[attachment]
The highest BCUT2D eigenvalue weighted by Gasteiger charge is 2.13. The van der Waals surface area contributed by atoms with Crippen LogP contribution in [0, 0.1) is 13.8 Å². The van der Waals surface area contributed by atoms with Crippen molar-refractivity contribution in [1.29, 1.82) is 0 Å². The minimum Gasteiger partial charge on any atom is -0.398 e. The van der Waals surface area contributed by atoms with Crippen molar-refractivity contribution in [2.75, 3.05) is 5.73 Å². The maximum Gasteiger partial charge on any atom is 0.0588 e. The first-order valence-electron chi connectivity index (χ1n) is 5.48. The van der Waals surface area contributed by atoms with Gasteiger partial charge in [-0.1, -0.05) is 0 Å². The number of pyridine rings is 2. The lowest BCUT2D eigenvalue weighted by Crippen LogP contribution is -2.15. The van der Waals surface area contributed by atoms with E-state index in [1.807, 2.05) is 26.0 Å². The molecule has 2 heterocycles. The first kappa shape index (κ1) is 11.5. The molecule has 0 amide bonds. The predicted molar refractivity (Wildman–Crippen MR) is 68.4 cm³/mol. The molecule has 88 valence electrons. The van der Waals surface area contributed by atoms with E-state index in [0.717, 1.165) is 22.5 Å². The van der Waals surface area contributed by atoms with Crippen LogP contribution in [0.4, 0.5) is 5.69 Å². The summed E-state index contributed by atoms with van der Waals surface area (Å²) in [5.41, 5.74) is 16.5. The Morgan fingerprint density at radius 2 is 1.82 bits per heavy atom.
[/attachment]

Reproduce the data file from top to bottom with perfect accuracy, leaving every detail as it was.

The highest BCUT2D eigenvalue weighted by Gasteiger charge is 2.13. The van der Waals surface area contributed by atoms with Crippen LogP contribution in [0, 0.1) is 13.8 Å². The van der Waals surface area contributed by atoms with Crippen molar-refractivity contribution in [1.29, 1.82) is 0 Å². The minimum Gasteiger partial charge on any atom is -0.398 e. The van der Waals surface area contributed by atoms with Crippen molar-refractivity contribution in [2.75, 3.05) is 5.73 Å². The maximum Gasteiger partial charge on any atom is 0.0588 e. The first-order valence-electron chi connectivity index (χ1n) is 5.48. The van der Waals surface area contributed by atoms with Gasteiger partial charge in [-0.1, -0.05) is 0 Å². The number of pyridine rings is 2. The lowest BCUT2D eigenvalue weighted by Crippen LogP contribution is -2.15. The van der Waals surface area contributed by atoms with E-state index in [1.807, 2.05) is 26.0 Å². The molecule has 2 heterocycles. The first kappa shape index (κ1) is 11.5. The molecule has 0 amide bonds. The predicted molar refractivity (Wildman–Crippen MR) is 68.4 cm³/mol. The molecule has 88 valence electrons. The van der Waals surface area contributed by atoms with E-state index in [0.717, 1.165) is 22.5 Å². The van der Waals surface area contributed by atoms with Crippen LogP contribution in [0.4, 0.5) is 5.69 Å². The summed E-state index contributed by atoms with van der Waals surface area (Å²) in [5.41, 5.74) is 16.5. The Morgan fingerprint density at radius 2 is 1.82 bits per heavy atom.